Debt issues

Jan 20, 2009
<p><strong>Monthly M&amp;A roundup</strong></p>

Cancelled

If you need further evidence that debt is at the forefront of shareholder concerns, look no further than the scrapping of BHP Billiton’s $66 bn takeover of mining rival Rio Tinto.

A key factor in BHP’s decision to pull out of the all-share deal was Rio’s $42 bn net debt, a legacy from Rio’s purchase of Canadian aluminum firm Alcan in 2007. BHP’s own net debt level is much lower, standing at just over $6 bn.

Worsening conditions in the commodities market meant taking on such leverage had become too risky, comments Tom Gidley-Kitchin, an analyst at UK stockbroker Charles Stanley. ‘Everywhere you look you see all the risks going up, and going into that with a high level of debt is just the wrong thing to do,’ he says.

Marius Kloppers, BHP’s chief executive, pointed to this in a statement announcing the end of his pursuit of Rio. He said the ‘greater debt exposure of the combination plus the difficulty of divesting assets have increased the risks to shareholder value to an unacceptable level’.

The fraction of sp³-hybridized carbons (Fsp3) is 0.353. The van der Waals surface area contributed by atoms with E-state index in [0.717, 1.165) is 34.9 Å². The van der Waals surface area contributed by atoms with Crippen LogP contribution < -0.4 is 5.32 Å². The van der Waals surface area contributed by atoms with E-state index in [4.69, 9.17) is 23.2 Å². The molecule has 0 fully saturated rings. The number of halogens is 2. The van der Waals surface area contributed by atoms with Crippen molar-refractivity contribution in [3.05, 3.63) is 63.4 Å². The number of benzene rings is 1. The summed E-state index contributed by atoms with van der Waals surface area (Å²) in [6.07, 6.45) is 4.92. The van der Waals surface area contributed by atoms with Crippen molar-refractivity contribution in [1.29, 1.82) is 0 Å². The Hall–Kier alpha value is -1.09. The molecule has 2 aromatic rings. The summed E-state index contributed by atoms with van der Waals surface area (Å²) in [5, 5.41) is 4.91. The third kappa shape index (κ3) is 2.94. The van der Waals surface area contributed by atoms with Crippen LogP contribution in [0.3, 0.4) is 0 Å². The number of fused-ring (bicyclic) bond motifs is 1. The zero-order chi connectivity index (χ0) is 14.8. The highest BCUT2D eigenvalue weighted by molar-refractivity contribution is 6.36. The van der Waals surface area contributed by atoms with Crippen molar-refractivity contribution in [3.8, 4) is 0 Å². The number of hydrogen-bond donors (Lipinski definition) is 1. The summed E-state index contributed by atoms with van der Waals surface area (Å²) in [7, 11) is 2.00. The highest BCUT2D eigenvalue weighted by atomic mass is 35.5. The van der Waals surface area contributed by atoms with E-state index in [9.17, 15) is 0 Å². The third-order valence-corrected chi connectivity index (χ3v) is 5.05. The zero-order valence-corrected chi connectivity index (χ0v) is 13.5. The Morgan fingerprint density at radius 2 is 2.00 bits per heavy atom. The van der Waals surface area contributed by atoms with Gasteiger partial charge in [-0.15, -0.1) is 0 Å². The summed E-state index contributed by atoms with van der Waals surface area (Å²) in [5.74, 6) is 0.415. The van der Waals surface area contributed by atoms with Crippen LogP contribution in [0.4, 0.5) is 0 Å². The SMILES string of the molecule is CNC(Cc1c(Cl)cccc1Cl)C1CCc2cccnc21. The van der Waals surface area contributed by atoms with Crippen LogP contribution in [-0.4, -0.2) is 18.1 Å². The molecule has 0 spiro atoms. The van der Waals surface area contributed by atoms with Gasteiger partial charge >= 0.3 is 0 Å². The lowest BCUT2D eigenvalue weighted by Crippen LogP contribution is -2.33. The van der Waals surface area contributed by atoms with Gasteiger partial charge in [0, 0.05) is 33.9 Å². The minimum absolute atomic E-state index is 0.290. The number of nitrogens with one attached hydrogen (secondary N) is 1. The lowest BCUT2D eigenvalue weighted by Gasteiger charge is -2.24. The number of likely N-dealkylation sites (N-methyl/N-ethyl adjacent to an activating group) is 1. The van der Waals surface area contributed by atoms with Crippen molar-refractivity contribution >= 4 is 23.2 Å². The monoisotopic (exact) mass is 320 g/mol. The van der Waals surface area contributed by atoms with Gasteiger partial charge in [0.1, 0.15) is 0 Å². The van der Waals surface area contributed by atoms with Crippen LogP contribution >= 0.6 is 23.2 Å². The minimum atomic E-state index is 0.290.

In today’s volatile market, a company’s financial health is best judged by funding costs, rather than any projected earnings or dividends. Indeed, a recent perception study by Thomson Reuters’ corporate advisory team put credit risk at the top of investors’ concerns.

So when BHP pulled the bid, the credit market immediately expressed the relief felt by investors. On that day, Reuters reported that the spread on five-year BHP credit default swaps tightened by 130 basis points to just over 300; by contrast, Rio’s spread remained unchanged at around 800.  

Along with Rio’s leverage, there is a second issue related to debt that affected the deal. To complete the merger, it is likely antitrust regulators in Europe would have forced BHP to sell some of its assets. But difficult-to-obtain credit means there would be few buyers so BHP would have to sell at depressed prices.

‘The scale of the divestments was going to be very big, and in a environment where there is no credit, your ability to sell at prices you would accept on a timetable that has been enforced on you would be very low,’ states Michael Rawlinson, an analyst at UK-based Liberum Capital.

Depressed prices may have helped scupper this deal, but they could lead to a rash of new ones over the coming months. Market commentators predict that BHP will take full advantage of its strong balance sheet to snap up smaller rivals on the cheap, while Rio could struggle under its heavy debt burden.

Details correct at time of going to press.

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